- Jun 16, 2012
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Jerry Brainum debunks the biggest myths in bodybuilding regarding proteinProtein is the foundation of building muscle in bodybuilding. It’s the most basic knowledge an aspiring bodybuilder learns upon taking up weight training. However, despite this foundational knowledge, over time there have been many myths that unnecessarily complicate things when it comes to determining the correct diet for your bodybuilding needs. In our latest episode of Straight Facts, Jerry Brainum highlights the biggest protein myths prevailing in fitness today – and debunks them once and for all.
As with all things involving diet and fitness, things have become let’s say… complicated needlessly. Fitness and diet culture is a big ticket item for businesses. Sadly, there are many diet plans and business models aimed to prey on those looking for ways to lose weight or gain muscle with bogus concepts or information. That’s why Jerry Brainum breaks down the biggest myths and uses researched studies and science to clear the air.
You can watch his full video episode above. But et’s also recap the biggest protein myths below.
MYTH: Protein destroys your kidneys
Jerry Brainum explains that this misconception was based on a study done into kidney failure and protein intake. But the issue with the study is the fact that the test subjects were people who already had existing kidney failure (to the point where they are already on dialysis).
So yes, if you have kidney issues already, you need to be careful about protein intake. But Jerry Brainum warns that it’s a mistake to expand this out to the larger public. Kidney problems that have contributed to health dangers or death is less likely due to protein intake but drug use by bodybuilders.
MYTH: Protein causes a loss of calcium which leads to the loss of bone mass such as osteoporosisProtein does have acids that are sulfur based. This is a fact that then led to the idea that high protein diets would cause calcium loss in bones. Jerry Brainum discusses a study that was done using pure protein. The results showed that, indeed, the pure protein led to a loss of calcium.
However, protein sources from food are never pure protein alone. In fact, even protein supplements are not pure protein. For example, most protein-based foods contain a mineral such as phosphate. Studies show that as long as phosphate is present, protein will not cause issue with calcium levels.
MYTH: Protein Makes You FatEating too much protein does not need lead to weight gain. This was discussed in our previous episode of Straight Facts as well which explored weight loss myths. Jerry Brainum explains that the reasoning behind the myth is that protein contains calories. Basic knowledge tells us that too many calories will lead to weight gain. However, protein is oxidized in the liver when in excess. This is not converted into fat. While food that contains protein can have other nutrients that contribute to weight gain – protein itself will not increase fat.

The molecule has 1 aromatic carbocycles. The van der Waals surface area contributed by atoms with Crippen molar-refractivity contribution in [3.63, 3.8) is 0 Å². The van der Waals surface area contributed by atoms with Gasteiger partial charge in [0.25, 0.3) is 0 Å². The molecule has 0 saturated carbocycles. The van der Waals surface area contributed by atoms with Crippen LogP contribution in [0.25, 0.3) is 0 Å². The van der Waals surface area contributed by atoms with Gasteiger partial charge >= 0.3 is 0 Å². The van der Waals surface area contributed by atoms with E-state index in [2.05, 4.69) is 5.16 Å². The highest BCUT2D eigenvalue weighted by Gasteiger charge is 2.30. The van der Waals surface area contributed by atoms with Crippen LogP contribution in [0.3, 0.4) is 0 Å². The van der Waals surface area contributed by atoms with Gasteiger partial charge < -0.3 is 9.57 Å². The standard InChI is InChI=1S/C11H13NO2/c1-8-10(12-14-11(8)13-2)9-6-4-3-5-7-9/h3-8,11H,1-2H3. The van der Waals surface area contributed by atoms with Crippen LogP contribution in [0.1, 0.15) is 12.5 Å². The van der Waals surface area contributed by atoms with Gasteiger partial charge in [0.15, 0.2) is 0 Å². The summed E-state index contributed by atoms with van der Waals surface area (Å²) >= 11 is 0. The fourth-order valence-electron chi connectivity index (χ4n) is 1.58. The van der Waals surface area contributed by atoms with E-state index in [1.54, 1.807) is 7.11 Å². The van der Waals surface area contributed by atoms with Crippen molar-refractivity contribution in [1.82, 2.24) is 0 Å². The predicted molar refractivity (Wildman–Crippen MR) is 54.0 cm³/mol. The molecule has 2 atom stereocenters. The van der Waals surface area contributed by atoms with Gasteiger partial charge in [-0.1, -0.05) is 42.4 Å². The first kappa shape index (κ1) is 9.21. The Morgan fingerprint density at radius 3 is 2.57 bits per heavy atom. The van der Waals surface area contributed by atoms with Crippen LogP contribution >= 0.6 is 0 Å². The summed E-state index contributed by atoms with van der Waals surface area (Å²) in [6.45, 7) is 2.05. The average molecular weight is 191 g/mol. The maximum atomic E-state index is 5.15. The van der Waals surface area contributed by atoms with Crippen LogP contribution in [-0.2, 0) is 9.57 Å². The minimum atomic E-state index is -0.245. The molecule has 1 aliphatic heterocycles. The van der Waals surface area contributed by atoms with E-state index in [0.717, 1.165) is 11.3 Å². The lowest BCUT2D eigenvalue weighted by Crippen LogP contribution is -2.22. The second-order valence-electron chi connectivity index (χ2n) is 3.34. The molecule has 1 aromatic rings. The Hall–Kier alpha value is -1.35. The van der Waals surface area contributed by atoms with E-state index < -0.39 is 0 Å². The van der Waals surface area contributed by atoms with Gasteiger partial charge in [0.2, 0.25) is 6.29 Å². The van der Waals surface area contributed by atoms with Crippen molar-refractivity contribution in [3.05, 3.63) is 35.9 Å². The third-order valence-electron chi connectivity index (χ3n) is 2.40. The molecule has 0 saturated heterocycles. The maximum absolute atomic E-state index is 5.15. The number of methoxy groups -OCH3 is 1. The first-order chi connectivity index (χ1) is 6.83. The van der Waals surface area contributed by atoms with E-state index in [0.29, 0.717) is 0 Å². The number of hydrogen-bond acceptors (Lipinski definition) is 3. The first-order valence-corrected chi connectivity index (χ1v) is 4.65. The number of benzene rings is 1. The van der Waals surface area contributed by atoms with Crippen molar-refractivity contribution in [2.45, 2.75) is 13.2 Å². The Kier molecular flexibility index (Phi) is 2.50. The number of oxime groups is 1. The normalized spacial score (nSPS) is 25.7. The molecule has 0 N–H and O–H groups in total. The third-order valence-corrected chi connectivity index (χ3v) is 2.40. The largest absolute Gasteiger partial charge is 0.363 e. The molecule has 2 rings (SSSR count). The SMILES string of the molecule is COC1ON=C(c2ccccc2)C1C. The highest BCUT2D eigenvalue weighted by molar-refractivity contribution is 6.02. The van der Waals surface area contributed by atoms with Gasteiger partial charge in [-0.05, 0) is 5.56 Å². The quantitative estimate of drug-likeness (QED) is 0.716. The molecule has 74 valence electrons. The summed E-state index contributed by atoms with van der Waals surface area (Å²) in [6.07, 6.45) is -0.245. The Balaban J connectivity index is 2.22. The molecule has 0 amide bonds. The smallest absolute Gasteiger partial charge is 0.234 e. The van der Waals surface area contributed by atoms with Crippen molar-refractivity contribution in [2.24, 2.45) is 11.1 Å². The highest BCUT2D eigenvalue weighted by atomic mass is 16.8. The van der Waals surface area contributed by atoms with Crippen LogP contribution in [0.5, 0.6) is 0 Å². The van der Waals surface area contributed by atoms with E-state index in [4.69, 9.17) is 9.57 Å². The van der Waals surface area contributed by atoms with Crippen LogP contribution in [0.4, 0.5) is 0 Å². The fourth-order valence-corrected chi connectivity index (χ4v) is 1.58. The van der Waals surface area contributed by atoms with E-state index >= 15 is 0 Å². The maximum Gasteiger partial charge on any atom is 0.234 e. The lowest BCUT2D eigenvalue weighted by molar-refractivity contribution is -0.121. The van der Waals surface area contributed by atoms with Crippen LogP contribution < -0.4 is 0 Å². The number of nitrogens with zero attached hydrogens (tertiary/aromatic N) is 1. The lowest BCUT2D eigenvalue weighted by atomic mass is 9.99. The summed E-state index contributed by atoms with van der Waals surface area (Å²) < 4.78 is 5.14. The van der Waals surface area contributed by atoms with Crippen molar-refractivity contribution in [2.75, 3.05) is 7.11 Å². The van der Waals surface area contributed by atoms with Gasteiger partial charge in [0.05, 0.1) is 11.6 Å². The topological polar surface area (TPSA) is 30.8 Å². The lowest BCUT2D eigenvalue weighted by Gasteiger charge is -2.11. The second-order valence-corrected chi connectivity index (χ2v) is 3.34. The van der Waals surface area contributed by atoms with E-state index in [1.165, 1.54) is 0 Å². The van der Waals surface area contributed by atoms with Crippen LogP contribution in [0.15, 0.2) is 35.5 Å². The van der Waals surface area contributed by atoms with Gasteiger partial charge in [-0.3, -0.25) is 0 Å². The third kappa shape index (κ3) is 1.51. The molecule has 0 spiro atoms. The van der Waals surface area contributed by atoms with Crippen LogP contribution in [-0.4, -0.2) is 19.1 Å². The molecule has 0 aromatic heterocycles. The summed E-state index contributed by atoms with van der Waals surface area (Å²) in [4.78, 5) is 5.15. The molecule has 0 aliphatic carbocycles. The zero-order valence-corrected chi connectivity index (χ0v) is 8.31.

MYTH: Protein Timing WindowsIt was long thought that there was a “anabolic window” after training in the gym. This window would be vital to utilizing protein for optimal muscle mass growth. Typically, this window was consider to be 2 hours after a workout. However, studies have shown that protein synthesis actually peaks in 24-48 hours after workout. So forcing your protein intake right after a workout is rarely necessary.
Jerry Brainum does note that there is one exception. Some studies show that the more advanced you are, it would be a good idea to ingest protein within an hour after a workout. It’s slightly beneficial but nothing game changing.
MYTH: You Can’t Get Enough Protein On A Vegan DietJerry Brainum calls BS on this notion. He believes that it is possible to get enough protein on a vegan diet… but it does take a lot more work. Essential amino acids are less complete in a vegan diet and would require additional supplementation and make sure you are eating the right kind of foods within the vegan wheelhouse. Additionally, vegan foods are often fibrous and can make you feel more full – making it harder to eat the amount of food necessary to get the protein you need.
MYTH: The More Protein You Eat The Bigger You GetJerry Brainum explains that more protein does not equal exponential increased gains. Of course eating the right amount of protein is important. This may require upping your protein intake as a bodybuilder. However, as was mentioned earlier, excess protein is oxidized by the liver. So it no longer contributes to help with muscle mass growth after a certain point. It won’t make you fat but it also won’t make you stronger/grow muscle mass.
MYTH: Everyone Needs A Protein SupplementJerry Brainum discusses how it’s a good idea for vegan bodybuilders to use protein supplements. But most people can get all of the protein they need on a regular diet easily. Supplements are convenient but not necessary for bodybuilding success if you can naturally eat enough food and enjoy doing so. You will not fail as a bodybuilder if you don’t use protein supplements.
However, if you find them to be more convenient for your lifestyle in order to achieve success, then they are an extremely helpful alternative. Just not 100% necessary.
Wrap upThe internet has made information far easier to obtain. Unfortunately, it has also made misinformation far faster and easier to spread. That’s why Jerry Brainum used this episode to focus on debunking the biggest myths he has seen discussed online. He does note, however, that the very nature of science is to know as much as we can right now. Things may change – and some beliefs can be proven false or true later with new studies or technology available.
Many of the myths on this list were once seen as fact by the scientific community. This doesn’t mean science is untrustworthy. It simply means to have an open mind and do constant research as time passes.